Anzac day

Melbourne Travel Blog

 › entry 10 of 28 › view all entries
James Button, an English journalist for the Age, writes that 'the sun coming up and striking the hill where the Albury war monument stands was a "magic experience"' for his Australian friend, Todd Brown.

I didn't see the dawn service. I was at home writing an essay. It's not that I didn't want to go: sadly, I didn't think I had the time. I sat at home, listening to the jets roar over Melbourne. Over lunch I read the paper. The Anzac day special was expectedly loaded with articles on the Anzacs, enough articles to really make me feel bad about staying at home.

Not many Australians in my generation (twenty-somethings) know much about Anzac day. A lot of people attend dawn services, watch the Anzac parade, or sport a badge thats been kept in the family; but most don't know exactly why they are doing so, other than the fact that a lot of Australians lost their lives in what is now known as Anzac cove in Europe.

I can't say I'm well-read on the subject myself. My family hasn't lived in Australia for enough generations, and like most people my age, I've never thought to look it up, or even ask. Yet tens of thousands of Australians - part of the Australian and New Zealand Army Corps, who quickly became known as the Anzacs - died all over Europe fighting for the allied forces some 90 years ago. Australians lost more lives than any other nation in any single battle at Pozieres. But the battle at Gallipoli in Turkey is the most well-known; over 8000 Australians fell that day.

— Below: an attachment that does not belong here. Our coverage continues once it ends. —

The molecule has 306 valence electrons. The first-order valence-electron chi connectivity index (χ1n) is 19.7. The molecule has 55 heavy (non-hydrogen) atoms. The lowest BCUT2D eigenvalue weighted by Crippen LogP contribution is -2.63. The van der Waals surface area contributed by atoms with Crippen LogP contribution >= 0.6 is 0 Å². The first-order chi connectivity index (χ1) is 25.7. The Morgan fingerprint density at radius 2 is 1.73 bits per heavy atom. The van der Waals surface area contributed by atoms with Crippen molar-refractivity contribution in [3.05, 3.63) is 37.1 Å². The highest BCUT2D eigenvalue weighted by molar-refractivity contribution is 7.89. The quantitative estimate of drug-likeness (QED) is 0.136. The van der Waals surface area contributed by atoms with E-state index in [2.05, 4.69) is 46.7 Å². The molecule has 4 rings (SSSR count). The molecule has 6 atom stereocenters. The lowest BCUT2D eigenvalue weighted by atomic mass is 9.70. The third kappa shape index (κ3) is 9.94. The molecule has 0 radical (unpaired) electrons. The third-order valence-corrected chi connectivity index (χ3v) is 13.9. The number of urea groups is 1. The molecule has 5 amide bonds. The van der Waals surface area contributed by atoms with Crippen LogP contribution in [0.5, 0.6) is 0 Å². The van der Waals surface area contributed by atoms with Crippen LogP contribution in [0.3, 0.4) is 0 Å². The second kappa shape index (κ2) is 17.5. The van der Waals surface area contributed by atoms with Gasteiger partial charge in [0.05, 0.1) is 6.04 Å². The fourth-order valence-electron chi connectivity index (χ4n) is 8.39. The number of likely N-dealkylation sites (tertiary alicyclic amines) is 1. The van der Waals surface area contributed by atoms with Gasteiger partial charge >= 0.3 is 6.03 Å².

Peter Burness, curator at the Australian War Memorial laments: 'These were ... the biggest battles Australians ever fought and the biggest Australian presence in any theatre up to that time. It was the first time all five divisions of the Australian Army fought together with the New Zealand division alongside.'

Fighting for the allied forces was the single-most righteous, selfless act Australia as a nation as done in history. People lost their lives to help others, and to give Australia a name. If you don't believe they made a name for Australia, believe that they still celebrate Anzac day in the European villages of Villers-Bretonneux, Bullecourt, Ypres and Passchendaele, where Anzac battles were fought. John Huxley at the Age puts it best, when he writes that 'Gallipoli [is] a symbol of Australian tenacity, mateship and self-sacrifice.'

Today, Anzac day serves as a day of pride, and a day for remembering those model citizens who once represented Australia.

I earnestly hope that this time next year, I don't believe I have something better to do on Anzac day, than to attend a dawn service.
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photo by: jendara